Like Snoopy and the gang, and as my talented NLM colleagues have shared through their expertise of our collections, many people enjoy occasions like Halloween when they can don creative costumes and masks, think about the lore around black cats and skeletons, and regale each other with stories of ghosts and other frightful subjects. The timeless vulnerability and mystery of the human body form the basis for many of these observations and stories. Apropos, therefore, is the NLM’s newly redesigned online exhibition Dream Anatomy, which draws on collections of our library, along with work of 20th- and 21st-century artists, to explore how what lies beneath our skin has scared, amazed, entertained, fascinated, and inspired us.  Ultimately, Dream Anatomy demonstrates how art and the artistic imagination have always been an essential part of the science of anatomy and the fun of Halloween.

I join with my NLM colleagues to wish you and your family a truly healthful Halloween, one complete with experiences of togetherness in your community, treasured memories of past holidays and the creation of new memories to treasure in the future, and inspired learning through NLM’s globally appreciated collections, trusted health information resources, and the exciting and updated Dream Anatomy online exhibition.

Dr. Reznick leads all aspects of HMD and has over two decades of leadership experience in federal, nonprofit, and academic spaces. As a cultural historian, he also maintains a diverse, interdisciplinary, and highly collaborative historical research portfolio supported by the library and based on its diverse collections and associated programs. Dr. Reznick is the author of three books and numerous book chapters and journal articles, including as co-author with Ken Koyle of History matters: in the past, present & future of the NLM, published in 2021 by the Journal of the Medical Library Association

Celebrating Independence Day: Fortitude in Philadelphia, 1776

Guest post by Susan L. Speaker, PhD, Elizabeth A. Mullen, and Erika Mills, History of Medicine Division, Library Operations, National Library of Medicine, National Institutes of Health.

Stories of the momentous political events of the American revolution can often leave out the broader context in which they happened, and the concurrent day-to-day challenges Americans faced, particularly to their health. In honor of this year’s Independence Day celebrations, let’s pull back the curtain and peer into Philadelphia in 1776.

In the spring and summer of 1776, the Second Continental Congress gathered in Philadelphia to debate declaring independence from King George III and the British Parliament. Accounts from that time clearly convey the delegates’ fears about the possible consequences of fighting for independence: the American army, vastly outnumbered by British forces, could lose the war; their leaders could be executed as traitors; supporters could have their property confiscated; and the occupying British army could wreak havoc on towns and cities. But British rule wasn’t the only threat to life and liberty during this time. Disease posed yet another significant threat.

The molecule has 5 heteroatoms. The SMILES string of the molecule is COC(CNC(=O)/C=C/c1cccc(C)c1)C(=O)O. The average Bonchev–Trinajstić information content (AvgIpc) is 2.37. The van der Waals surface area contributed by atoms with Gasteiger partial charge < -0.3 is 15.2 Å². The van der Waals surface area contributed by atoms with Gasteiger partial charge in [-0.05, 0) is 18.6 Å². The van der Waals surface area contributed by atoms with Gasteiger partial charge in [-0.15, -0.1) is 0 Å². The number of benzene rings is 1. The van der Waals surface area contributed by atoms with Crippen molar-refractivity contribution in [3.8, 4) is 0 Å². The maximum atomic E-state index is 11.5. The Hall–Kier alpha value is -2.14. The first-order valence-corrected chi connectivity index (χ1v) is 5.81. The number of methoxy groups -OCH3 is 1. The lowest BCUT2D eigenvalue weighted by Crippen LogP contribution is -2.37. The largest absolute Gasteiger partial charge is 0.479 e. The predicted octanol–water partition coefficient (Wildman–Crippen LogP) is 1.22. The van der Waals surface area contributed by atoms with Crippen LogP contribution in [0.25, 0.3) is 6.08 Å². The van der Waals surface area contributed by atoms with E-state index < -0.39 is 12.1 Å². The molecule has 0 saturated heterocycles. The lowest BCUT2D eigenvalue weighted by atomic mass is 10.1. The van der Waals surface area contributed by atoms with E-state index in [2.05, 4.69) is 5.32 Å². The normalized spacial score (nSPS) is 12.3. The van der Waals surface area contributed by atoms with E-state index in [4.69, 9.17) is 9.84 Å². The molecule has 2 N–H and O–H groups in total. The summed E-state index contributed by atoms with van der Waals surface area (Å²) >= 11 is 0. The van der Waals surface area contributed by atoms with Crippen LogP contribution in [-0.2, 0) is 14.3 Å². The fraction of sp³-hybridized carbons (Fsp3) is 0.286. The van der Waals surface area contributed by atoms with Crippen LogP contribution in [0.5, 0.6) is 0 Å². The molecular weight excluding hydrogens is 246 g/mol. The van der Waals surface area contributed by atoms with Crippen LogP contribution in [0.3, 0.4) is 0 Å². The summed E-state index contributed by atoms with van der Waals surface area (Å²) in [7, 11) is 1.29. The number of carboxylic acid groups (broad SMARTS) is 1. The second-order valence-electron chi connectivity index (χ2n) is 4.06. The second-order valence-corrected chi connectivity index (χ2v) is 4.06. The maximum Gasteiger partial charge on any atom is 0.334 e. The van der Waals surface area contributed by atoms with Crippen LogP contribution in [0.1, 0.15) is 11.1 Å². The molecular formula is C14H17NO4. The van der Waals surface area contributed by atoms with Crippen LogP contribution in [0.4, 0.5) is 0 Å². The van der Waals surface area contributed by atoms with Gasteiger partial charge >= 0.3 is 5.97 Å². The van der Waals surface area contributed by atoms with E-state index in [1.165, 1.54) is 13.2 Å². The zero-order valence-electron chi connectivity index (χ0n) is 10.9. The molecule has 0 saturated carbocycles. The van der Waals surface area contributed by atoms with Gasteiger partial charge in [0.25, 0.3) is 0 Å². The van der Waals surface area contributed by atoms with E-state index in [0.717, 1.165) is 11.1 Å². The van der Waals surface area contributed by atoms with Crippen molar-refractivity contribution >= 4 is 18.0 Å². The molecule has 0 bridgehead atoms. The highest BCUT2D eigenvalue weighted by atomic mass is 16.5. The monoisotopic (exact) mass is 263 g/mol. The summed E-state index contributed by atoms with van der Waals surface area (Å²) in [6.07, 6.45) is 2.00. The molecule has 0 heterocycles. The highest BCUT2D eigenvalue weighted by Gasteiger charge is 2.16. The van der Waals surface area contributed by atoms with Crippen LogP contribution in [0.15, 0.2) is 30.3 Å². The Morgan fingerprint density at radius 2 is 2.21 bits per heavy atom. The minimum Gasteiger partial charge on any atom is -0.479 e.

A portrait of Dr. Benjamin Rush
Dr. Benjamin Rush, a prominent Philadelphia physician and signer of the Declaration of Independence, split from many of his medical peers over the suspected origins and best treatment of yellow fever. In his book, An Account of the Bilious Remitting Yellow Fever, as It Appeared in the City of Philadelphia, in the Year 1793, Rush chronicled his approach to the disease and experience treating yellow fever patients.

The Continental Congress included many well-educated delegates, and Philadelphia itself (then America’s largest city with about 30,000 residents) was a center for science, commerce, and medicine. Philadelphia was home to America’s first medical college (at the University of Pennsylvania, 1765), first general hospital (Pennsylvania Hospital, 1752), and the American Philosophical Society (1743). Five of the Declaration signers were physicians, including Benjamin Rush. While medical, scientific, and public health knowledge was steadily advancing in the late eighteenth century, it was often inadequate when illness struck. Most of our modern understanding of the physiological, biochemical, and microbial causes of disease wouldn’t develop for another century.